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Made in us
[DCM]
[***]







Yodhrin wrote:
 Alpharius wrote:
Tempted to pick up the Gotrek omnibus books - are they worth the reading time?


The WHF ones? Can only speak for myself, but they're some of my favourites. Mostly solid adventuring fare, with a few real gems, and the only proper stinkers in the series IMO are one of the "off sequence" novels(the kinda-sorta-in Mordheim's total ruin one) and the "conclusion" duology under the End Times banner - and some folk will dismiss that conclusion given my well known opinions on the End Times and what came after, but seriously, if you find yourself enjoying the series give them a complete miss because they piss gleefully all over the characters as depicted up to to that point, they're relentlessly dour and po-faced, and make some really unnecessary choices about Gotrek's backstory and how it relates to another character. Unless you're extremely invested in the notion of following the "official" story through to AoS, it's better to leave the hows and whys of how the link up to your imagination.


I think I'll definitely, pick them up - thanks!

BobtheInquisitor wrote:The William King books are fantastic. I re-read Skavenslayer through Beastslayer every couple of years and never get tired of them.

The Nathan Long Gotrek books aren't necessarily bad, but they also don't feel like Gotrek and Felix books to me, either. I didn't read the End Times or AOS Gotrek books.


Are the post-Long books any good?

  • Road of Skulls by Josh Reynolds

  • City of the Damned by David Guymer

  • The Serpent Queen by Josh Reynolds

  • Kinslayer by David Guymer

  • Slayer by David Guymer


  • Or are some of those the "End Times" books?

    This message was edited 1 time. Last update was at 2019/09/08 16:21:50


     
       
    Made in gb
    Fixture of Dakka




    UK

    Alph whilst they are adventure books they do run a united narrative through them. At least all the "*****Slayer" style books link one right into the next. So it makes logical sense to read them in their publication order to follow the story along. Reading several of them out of order will really spoil big events, whilst others will introduce things that appear really odd if you're not there to see them unfold the first time within the story.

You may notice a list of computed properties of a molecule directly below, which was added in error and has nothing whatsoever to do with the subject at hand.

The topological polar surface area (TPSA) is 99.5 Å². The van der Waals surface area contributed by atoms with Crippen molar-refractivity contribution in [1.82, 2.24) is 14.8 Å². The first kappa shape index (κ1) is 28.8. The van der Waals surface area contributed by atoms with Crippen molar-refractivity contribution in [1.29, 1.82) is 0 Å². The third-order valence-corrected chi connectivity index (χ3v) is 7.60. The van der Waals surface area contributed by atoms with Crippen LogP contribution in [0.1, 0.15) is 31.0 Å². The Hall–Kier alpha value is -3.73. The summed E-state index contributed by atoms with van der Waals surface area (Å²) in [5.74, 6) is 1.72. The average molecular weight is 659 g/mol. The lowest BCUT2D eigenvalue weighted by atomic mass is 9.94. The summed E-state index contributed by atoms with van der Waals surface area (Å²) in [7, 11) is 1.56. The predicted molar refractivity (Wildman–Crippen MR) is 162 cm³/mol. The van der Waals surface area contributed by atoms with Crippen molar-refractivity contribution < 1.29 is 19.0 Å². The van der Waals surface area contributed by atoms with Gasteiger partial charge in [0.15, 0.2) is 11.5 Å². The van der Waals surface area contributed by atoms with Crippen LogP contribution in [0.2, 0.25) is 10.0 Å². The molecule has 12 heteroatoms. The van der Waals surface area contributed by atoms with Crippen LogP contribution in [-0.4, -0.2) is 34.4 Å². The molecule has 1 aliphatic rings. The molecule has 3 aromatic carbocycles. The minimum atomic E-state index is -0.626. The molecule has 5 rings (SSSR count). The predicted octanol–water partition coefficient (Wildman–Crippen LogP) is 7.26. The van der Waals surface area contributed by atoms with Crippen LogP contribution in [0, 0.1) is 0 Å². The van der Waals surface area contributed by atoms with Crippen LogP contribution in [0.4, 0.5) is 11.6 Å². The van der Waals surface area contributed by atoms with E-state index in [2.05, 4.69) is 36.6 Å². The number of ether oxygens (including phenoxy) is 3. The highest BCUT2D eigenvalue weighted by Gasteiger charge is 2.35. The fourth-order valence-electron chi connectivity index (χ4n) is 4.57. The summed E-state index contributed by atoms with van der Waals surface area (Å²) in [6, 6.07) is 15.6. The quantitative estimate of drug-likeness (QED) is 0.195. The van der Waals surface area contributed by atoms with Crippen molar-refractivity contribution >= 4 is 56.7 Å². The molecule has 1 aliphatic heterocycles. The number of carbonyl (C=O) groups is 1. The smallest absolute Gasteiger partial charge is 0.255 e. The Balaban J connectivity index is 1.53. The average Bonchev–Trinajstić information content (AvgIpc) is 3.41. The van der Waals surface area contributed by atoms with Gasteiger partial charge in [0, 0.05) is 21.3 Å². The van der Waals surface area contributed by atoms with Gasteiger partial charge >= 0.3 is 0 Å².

The omnibus editions are neat because they combine some of the short stories into them (though some are not always chronologically placed perfectly, but I assume most are placed within publication order).

    The omnibus are also the cheapest way to get into reading the books and save you a massive saving over getting them all individually.

    A Blog in Miniature - now featuring reviews of many new Black Library books (latest Novellas) 
       
    Made in gb
    Stone Bonkers Fabricator General




    We'll find out soon enough eh.

     Alpharius wrote:
    Yodhrin wrote:
     Alpharius wrote:
    Tempted to pick up the Gotrek omnibus books - are they worth the reading time?


    The WHF ones? Can only speak for myself, but they're some of my favourites. Mostly solid adventuring fare, with a few real gems, and the only proper stinkers in the series IMO are one of the "off sequence" novels(the kinda-sorta-in Mordheim's total ruin one) and the "conclusion" duology under the End Times banner - and some folk will dismiss that conclusion given my well known opinions on the End Times and what came after, but seriously, if you find yourself enjoying the series give them a complete miss because they piss gleefully all over the characters as depicted up to to that point, they're relentlessly dour and po-faced, and make some really unnecessary choices about Gotrek's backstory and how it relates to another character. Unless you're extremely invested in the notion of following the "official" story through to AoS, it's better to leave the hows and whys of how the link up to your imagination.


    I think I'll definitely, pick them up - thanks!

    BobtheInquisitor wrote:The William King books are fantastic. I re-read Skavenslayer through Beastslayer every couple of years and never get tired of them.

    The Nathan Long Gotrek books aren't necessarily bad, but they also don't feel like Gotrek and Felix books to me, either. I didn't read the End Times or AOS Gotrek books.


    Are the post-Long books any good?

  • Road of Skulls by Josh Reynolds

  • City of the Damned by David Guymer

  • The Serpent Queen by Josh Reynolds

  • Kinslayer by David Guymer

  • Slayer by David Guymer


  • Or are some of those the "End Times" books?


    I've never read Road of Skulls. City of the Damned is the first stinker I referred to, and Kinslayer & Slayer are the End Times duology that constitute the remaining stinkers.

    I actually quite enjoyed Serpent Queen, it's not Shakespeare but it's nice to see a bit of Tomb Kings/Southlands action.

    I need to acquire plastic Skavenslaves, can you help?
    I have a blog now, evidently. Featuring the Alternative Mordheim Model Megalist.

    "Your society's broken, so who should we blame? Should we blame the rich, powerful people who caused it? No, lets blame the people with no power and no money and those immigrants who don't even have the vote. Yea, it must be their fething fault." - Iain M Banks
    -----
    "The language of modern British politics is meant to sound benign. But words do not mean what they seem to mean. 'Reform' actually means 'cut' or 'end'. 'Flexibility' really means 'exploit'. 'Prudence' really means 'don't invest'. And 'efficient'? That means whatever you want it to mean, usually 'cut'. All really mean 'keep wages low for the masses, taxes low for the rich, profits high for the corporations, and accept the decline in public services and amenities this will cause'." - Robin McAlpine from Common Weal 
       
    Made in us
    [DCM]
    Courageous Space Marine Captain





    SoCal

    I started reading either Road of Skulls or a Serpent Queen and just never got around to finishing it. The rest, I haven't even picked up once.